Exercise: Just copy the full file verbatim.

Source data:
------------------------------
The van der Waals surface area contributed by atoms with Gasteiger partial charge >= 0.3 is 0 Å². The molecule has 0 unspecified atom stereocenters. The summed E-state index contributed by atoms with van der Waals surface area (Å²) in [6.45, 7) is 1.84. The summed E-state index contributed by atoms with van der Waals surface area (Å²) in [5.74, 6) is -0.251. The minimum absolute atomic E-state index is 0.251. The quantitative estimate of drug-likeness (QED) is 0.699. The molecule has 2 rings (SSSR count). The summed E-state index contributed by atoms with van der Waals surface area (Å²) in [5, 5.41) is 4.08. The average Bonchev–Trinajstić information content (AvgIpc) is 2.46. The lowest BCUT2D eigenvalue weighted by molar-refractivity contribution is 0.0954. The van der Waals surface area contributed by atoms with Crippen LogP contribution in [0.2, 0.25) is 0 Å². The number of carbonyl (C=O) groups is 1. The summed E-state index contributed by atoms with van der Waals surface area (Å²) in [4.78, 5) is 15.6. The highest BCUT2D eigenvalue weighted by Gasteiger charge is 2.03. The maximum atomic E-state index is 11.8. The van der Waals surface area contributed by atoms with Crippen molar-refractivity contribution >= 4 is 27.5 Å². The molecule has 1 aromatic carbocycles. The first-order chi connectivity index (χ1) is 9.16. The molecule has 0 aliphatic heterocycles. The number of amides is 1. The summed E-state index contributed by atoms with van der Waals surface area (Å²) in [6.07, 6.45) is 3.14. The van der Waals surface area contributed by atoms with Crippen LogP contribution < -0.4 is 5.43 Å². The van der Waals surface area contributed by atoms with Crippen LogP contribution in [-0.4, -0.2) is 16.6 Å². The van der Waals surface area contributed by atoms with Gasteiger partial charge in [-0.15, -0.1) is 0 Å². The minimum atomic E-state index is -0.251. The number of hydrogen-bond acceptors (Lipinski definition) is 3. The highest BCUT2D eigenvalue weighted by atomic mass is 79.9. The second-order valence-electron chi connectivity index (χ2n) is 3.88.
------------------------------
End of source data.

The van der Waals surface area contributed by atoms with Gasteiger partial charge >= 0.3 is 0 Å². The molecule has 0 unspecified atom stereocenters. The summed E-state index contributed by atoms with van der Waals surface area (Å²) in [6.45, 7) is 1.84. The summed E-state index contributed by atoms with van der Waals surface area (Å²) in [5.74, 6) is -0.251. The minimum absolute atomic E-state index is 0.251. The quantitative estimate of drug-likeness (QED) is 0.699. The molecule has 2 rings (SSSR count). The summed E-state index contributed by atoms with van der Waals surface area (Å²) in [5, 5.41) is 4.08. The average Bonchev–Trinajstić information content (AvgIpc) is 2.46. The lowest BCUT2D eigenvalue weighted by molar-refractivity contribution is 0.0954. The van der Waals surface area contributed by atoms with Crippen LogP contribution in [0.2, 0.25) is 0 Å². The number of carbonyl (C=O) groups is 1. The summed E-state index contributed by atoms with van der Waals surface area (Å²) in [4.78, 5) is 15.6. The highest BCUT2D eigenvalue weighted by Gasteiger charge is 2.03. The maximum atomic E-state index is 11.8. The van der Waals surface area contributed by atoms with Crippen molar-refractivity contribution >= 4 is 27.5 Å². The molecule has 1 aromatic carbocycles. The first-order chi connectivity index (χ1) is 9.16. The molecule has 0 aliphatic heterocycles. The number of amides is 1. The summed E-state index contributed by atoms with van der Waals surface area (Å²) in [6.07, 6.45) is 3.14. The van der Waals surface area contributed by atoms with Crippen LogP contribution < -0.4 is 5.43 Å². The van der Waals surface area contributed by atoms with Crippen LogP contribution in [-0.4, -0.2) is 16.6 Å². The van der Waals surface area contributed by atoms with Gasteiger partial charge in [-0.15, -0.1) is 0 Å². The minimum atomic E-state index is -0.251. The number of hydrogen-bond acceptors (Lipinski definition) is 3. The highest BCUT2D eigenvalue weighted by atomic mass is 79.9. The second-order valence-electron chi connectivity index (χ2n) is 3.88.